Meteosat Third Generation
EUMETSAT’s next generation of geostationary satellites.
Earth’s (cloudy) beauty revealed like never before
The first image from Meteosat Third Generation – Imager 1 (MTG-I1) reveals a level of detail about the weather over Europe and Africa not previously possible from 36,000km above the Earth. The higher-resolution images provided by the instruments on board give weather forecasters more information about the clouds cloaking much of Europe and visible in the equatorial region of Africa and the Atlantic Ocean. Sand and sediment in the waters off Italy are also visible, as well as dust or smog being carried from south Asia. This degree of detail is not possible from the instruments on the Meteosat Second Generation satellites. The image was captured at 11:50 UTC on 18 March 2023 by the Flexible Combined Imager on MTG-I1.
By comparison, this image, taken at 11:45 UTC on 18 March 2023 by the SEVIRI instrument on Meteosat-11 (a Meteosat Second Generation satellite), provides noticeably less information than MTG-I1’s. The SEVIRI instrument has fewer channels than the Flexible Combined Imager, and provides an image of Europe and Africa every 15 minutes, compared to every 10 minutes from the MTG satellite. The bluish cast to areas of snow and high ice clouds is due to the SEVIRI instrument having fewer channels. The processed data from SEVIRI is less able to match the colours seen by the human eye.
A “zoom in” on Europe taken from MTG-I1’s first image shows beautiful cloud features such as the “cloud streets” over the Greek Islands created by wind, the so-called Von Karman vortices – also created by wind – downstream of the Canary Islands, and cumulus cloud fields over the Libyan coast. The snow on the Alps and in Norway is also visible in greater detail than is possible to ascertain from the imaging instruments on Meteosat Second Generation satellites. The extra channels of MTG-I1’s Flexible Combined Imager, 16 compared to 12 on the MSG SEVIRI instruments, not only produce better true colour imagery, but will also be useful to better detect dust, haze, smoke, cloud properties and wildfires, among others.
The same “zoomed in” image, taken by the imager on a Meteosat Second Generation satellite, clearly shows how the new technology on MTG-I1 provides weather forecasters with more crucial information about the state of the weather.
This stunning view of Europe, taken from MTG-I1’s first image at 11:50 UTC on 18 March 2023, shows the benefit of the extra channels of the satellite’s Flexible Combined Imager instrument. Greater detail about cloud structures, coupled with the fact imagery will be produced more frequently, will enable weather forecasters to monitor and predict rapidly developing severe weather events more accurately and quickly.
By comparison, the same view provided by a Meteosat Second Generation instrument at 11:45 UTC on 18 March 2023, shows fewer details, particularly in relation to clouds over Nordic countries.
The higher resolution of the imaging instrument on MTG-I1 provides information that MSG satellites could not deliver. The information is crucial for understanding the weather and climate. Visible in this “zoomed in” view of the Mediterranean is turbidity in coastal waters and snow on the Alps, the Apennine Mountains and the Dinaric Alps, as well as more detail about the cloud structures in the image. Some of these features are not visible in the same view taken at almost the same time by the imager on the MSG satellite, or not visible with the same amount of detail. The image was taken by the Flexible Combined Imager on MTG-I1 at 11:50 UTC on 18 March 2023.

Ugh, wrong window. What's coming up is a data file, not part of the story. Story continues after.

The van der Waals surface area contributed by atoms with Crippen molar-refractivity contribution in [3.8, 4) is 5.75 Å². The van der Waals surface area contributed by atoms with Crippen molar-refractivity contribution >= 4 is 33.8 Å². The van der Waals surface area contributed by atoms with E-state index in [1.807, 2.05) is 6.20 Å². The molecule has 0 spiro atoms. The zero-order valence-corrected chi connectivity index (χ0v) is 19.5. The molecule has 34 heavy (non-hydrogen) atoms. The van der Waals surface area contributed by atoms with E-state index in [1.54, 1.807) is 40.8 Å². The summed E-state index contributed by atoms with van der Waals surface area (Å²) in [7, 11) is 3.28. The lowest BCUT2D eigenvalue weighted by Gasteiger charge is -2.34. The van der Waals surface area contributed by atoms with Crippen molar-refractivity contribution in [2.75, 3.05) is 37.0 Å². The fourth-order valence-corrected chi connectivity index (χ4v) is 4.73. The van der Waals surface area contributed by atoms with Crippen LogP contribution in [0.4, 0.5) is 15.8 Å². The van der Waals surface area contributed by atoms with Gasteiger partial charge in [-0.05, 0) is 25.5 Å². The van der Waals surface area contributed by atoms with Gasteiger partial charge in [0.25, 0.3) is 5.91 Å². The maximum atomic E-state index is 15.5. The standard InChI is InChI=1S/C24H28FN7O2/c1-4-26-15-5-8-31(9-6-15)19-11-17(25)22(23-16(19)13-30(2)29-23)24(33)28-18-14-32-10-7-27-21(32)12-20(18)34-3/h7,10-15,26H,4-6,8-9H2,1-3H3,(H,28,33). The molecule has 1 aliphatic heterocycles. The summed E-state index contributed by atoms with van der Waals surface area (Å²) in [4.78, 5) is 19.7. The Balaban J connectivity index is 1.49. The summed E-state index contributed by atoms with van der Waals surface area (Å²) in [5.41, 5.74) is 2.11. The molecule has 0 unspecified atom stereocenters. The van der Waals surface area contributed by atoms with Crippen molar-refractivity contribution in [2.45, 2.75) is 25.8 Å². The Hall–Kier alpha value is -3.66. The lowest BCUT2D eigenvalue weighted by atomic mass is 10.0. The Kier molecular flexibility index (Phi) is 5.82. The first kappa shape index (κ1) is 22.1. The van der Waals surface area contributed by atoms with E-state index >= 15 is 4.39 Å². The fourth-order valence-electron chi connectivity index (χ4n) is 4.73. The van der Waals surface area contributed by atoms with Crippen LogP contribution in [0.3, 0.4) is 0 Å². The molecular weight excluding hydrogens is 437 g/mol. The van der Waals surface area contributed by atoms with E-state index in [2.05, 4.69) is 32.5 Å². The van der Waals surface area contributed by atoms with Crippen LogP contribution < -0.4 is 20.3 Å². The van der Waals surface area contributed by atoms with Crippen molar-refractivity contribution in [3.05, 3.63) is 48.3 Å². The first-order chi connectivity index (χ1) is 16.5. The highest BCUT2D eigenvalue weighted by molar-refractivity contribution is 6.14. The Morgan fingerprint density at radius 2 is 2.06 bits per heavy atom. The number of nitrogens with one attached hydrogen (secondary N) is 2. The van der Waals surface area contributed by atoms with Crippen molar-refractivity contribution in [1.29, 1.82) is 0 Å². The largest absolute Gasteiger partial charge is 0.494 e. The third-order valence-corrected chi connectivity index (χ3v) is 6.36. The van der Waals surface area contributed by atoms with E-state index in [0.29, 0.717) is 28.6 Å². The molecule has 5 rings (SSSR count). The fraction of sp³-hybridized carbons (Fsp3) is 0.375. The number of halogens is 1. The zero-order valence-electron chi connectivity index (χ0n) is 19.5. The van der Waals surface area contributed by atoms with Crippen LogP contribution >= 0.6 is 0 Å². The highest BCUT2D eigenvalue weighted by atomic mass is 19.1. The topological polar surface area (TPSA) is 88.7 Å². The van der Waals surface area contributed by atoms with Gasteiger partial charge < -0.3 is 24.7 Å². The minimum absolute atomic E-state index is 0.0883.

The same view, taken by the SEVIRI imager on Meteosat-11, a Meteosat Second Generation satellite, at 11:45 UTC on 18 March 2023, does not detect turbidity of coastal waters or the same degree of detail about the snow and clouds visible in the image from MTG-I1.
To download all the images and animations above in high resolution please visit our image database.
This colourful and spectacular animation of convective storms developing in the Gulf of Guinea demonstrates the value of Europe’s news and most advanced meteorological satellite, MTG-I1. The imagery was produced from two channels (IR10.5 and VIS0.6 micron channels) of MTG-I1’s Flexible Combined Imager instrument on 19 March from 05:15 UTC. The colours represent the temperatures of the cloud tops, with dark red shades being the coldest. Combining the two channels allows forecasters to see the thermal characteristics of the clouds and the three-dimensional structure of the storm tops.
This beautiful animation shows so-called von Kármán vortices over the Canary Islands. Named for the brilliant Hungarian-American mathematician, physicist and aerospace engineer Theodore von Kármán, the vortex “street” is created by the flow of air over obstacles, in this case, the Canary Islands, when a cloud layer is present at a certain altitude. The vortex street consists of cumulus clouds which are nicely seen in this animation produced in true colour from the Flexible Combined Imager on MTG-I1 from 11:50 UTC on 18 March to 11:50 19 March 2023.
The value of EUMETSAT’s newest and most-advanced meteorological satellite, MTG-I1, for monitoring and predicting storms is immense, but its value doesn’t end there! MTG-I1’s Flexible Combined Imager is also invaluable for monitoring wildfires, as this animation shows. In it, fires in central Africa and their smoke plumes can be seen with more detail about their scale and intensity than has been possible from geostationary orbit up until now. The animation was created from imagery taken between 11:50 UTC on 18 March 2023 and 11:50 UTC 19 March 2023.